Experience Prof.Phreak here! (ajax)
Experience Java Applet Prof.Phreak here! (java applet)
Experience CGI Prof.Phreak here! (cgi; for very old browsers)
Note: this current Prof.Phreak is only a Proof Of Concept (POC) for use of this type of technology & database.
Prof.Phreak the AJAX/Web Service
Prof.Phreak the Java Applet/Web Service
Prof.Phreak has been made into an XML based Web Service! It is now possible for any system/language/software to communicate with Prof.Phreak. The system is loosely based on the web-service specs from both Sun ONE and Microsoft .NET. The service accepts an XML SOAP envelope packaging the input phrase. Prof.Phreak Web Service then responds with a SOAP envelope containing result. This enables front end Applets that communicate with the service.
You can find more info about the service and the format of the SOAP XML (I didn't crate a DTD for this simple thing) in file: webservice.cgi (this is the file that implements the Web Service). Sample applet is: ProfPhreakApplet.java (it connects to the service). The sample html for Applet is: source_database.html (note that you'll probably want to modify it to refer to a correct Service URL). There is also a command line, stand alone client WebServiceClient.java (again, you'll probably need to modify it to refer to a correct service URL).
What's new in POC2
The major addition to Prof.Phreak since POC1 is the computation engine. This enables Prof.Phreak to answer some basic math expression questions. For example:
You: Hey, Professor, do you know what seven thousand five hundred
forty seven plus ninety six is?
You can also combine digit numbers into it... ie: "what's 7 minus two?", would get you a response like "I'm kind of bad with math, but is it five?".
You can also do more complicated things. For example, you can use "open parenthesis" and "close parenthesis" to group expressions. i.e.: "open parenthesis eight plus seven close parenthesis times three" would give the result "forty five" instead of "twenty nine" without the parenthesis. Note: the ( and ) work just as well, ie: ( eight + seven ) * three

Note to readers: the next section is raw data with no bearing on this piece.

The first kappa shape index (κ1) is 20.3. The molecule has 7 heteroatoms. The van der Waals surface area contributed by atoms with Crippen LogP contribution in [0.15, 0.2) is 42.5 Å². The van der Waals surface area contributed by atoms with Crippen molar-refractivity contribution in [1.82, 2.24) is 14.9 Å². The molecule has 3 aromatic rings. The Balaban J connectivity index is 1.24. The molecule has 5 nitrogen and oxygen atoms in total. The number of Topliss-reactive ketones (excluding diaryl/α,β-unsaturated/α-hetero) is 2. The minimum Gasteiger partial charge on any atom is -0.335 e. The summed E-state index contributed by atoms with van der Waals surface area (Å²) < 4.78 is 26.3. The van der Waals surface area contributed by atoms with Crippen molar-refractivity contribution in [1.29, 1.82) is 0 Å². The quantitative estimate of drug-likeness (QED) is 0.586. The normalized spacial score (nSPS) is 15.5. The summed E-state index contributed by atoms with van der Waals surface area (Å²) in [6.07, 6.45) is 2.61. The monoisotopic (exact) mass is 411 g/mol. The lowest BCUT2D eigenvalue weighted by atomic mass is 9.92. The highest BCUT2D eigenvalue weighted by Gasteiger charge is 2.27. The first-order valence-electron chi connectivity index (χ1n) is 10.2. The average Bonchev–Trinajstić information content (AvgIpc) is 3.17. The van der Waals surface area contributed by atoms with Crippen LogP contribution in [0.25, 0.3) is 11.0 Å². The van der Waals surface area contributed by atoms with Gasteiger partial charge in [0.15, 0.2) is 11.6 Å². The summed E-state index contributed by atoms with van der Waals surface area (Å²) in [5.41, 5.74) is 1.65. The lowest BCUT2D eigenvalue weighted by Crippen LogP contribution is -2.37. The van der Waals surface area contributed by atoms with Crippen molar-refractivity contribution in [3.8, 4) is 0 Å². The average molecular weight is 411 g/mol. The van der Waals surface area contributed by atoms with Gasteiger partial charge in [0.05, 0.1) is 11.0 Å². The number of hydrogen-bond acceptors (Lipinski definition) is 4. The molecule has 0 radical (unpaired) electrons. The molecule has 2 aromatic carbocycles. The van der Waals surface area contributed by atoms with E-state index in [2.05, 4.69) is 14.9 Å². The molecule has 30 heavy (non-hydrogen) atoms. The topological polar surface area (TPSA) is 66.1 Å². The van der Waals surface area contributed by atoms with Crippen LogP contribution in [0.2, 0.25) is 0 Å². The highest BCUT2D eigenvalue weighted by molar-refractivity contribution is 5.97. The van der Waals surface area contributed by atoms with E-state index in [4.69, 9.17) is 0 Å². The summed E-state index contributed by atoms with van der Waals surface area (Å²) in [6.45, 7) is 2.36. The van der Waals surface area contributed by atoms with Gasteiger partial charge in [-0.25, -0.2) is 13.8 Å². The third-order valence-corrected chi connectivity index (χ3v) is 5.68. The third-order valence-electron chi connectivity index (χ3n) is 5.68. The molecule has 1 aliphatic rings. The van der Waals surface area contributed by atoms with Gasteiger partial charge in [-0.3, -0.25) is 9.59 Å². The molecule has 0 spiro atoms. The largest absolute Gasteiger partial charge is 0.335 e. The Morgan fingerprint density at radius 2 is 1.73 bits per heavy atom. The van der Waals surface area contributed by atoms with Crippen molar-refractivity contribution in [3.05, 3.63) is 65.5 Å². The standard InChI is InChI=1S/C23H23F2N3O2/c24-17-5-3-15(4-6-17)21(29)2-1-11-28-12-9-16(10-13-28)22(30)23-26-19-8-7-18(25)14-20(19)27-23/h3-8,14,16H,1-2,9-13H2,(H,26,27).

You can have a lot of fun with this, try making ridiculously complicated expressions, and let Prof.Phreak figure it out. For example: "Hey, Professor, solve this: open parenthesis negative eighteen hundred forty seven plus three thousand eighteen close parenthesis times seven hundred ninety six plus negative thirteen times thirty six divide by twelve minus open parenthesis eight hundred sixty four plus four hundred seventy three close parenthesis times negative fourteen" and the Professor instantly spits out "You mean nine hundred fifty thousand seven hundred ninety five... right?"
Also, notice that spacing doesn't really matter in most cases. Prof.Phreak knows that sixhundredsixtysix is 666 ;-) It looks for the biggest match, so, the 'sixty' will be matched instead of the 'six'...
In the end, if professor phreak has determined that you're trying to ask him a math question, he may simply choose to ignore it, choose not to answer it, answer it incorrectly, etc. (Hey, Prof.Phreak has FREE WILL!) Also, if you made some error in the expression (like your parenthesis don't match, etc.) Prof.Phreak will try to hint at the problem, or may simply say he hates math, etc. Prof.Phreak also doesn't like numbers above 232, and he'll let you know that if your computation involves such large numbers.
More POC2 Stuff:
Prof.Phreak command API
Another major addition is support for little scriptlets (little Perl code fragments) inside the database. Once a match has been found (along with the variables, etc.) If defined, the code for that rule gets evaluated. The code can use the variables found in the regular expression, and also output variables.
This Command structure is the next step in making Prof.Phreak useful. You can put code to query some SQL database for some results, extract something from some file, do some XML stuff, query environment variables (you can make Prof.Phreak suck up to the user by saying "Hello. Oh, I love Windows users", or "Hello. Oh, I love Machintosh users", or "Hello. Oh, I love Linux users" just by quering the CGI environment).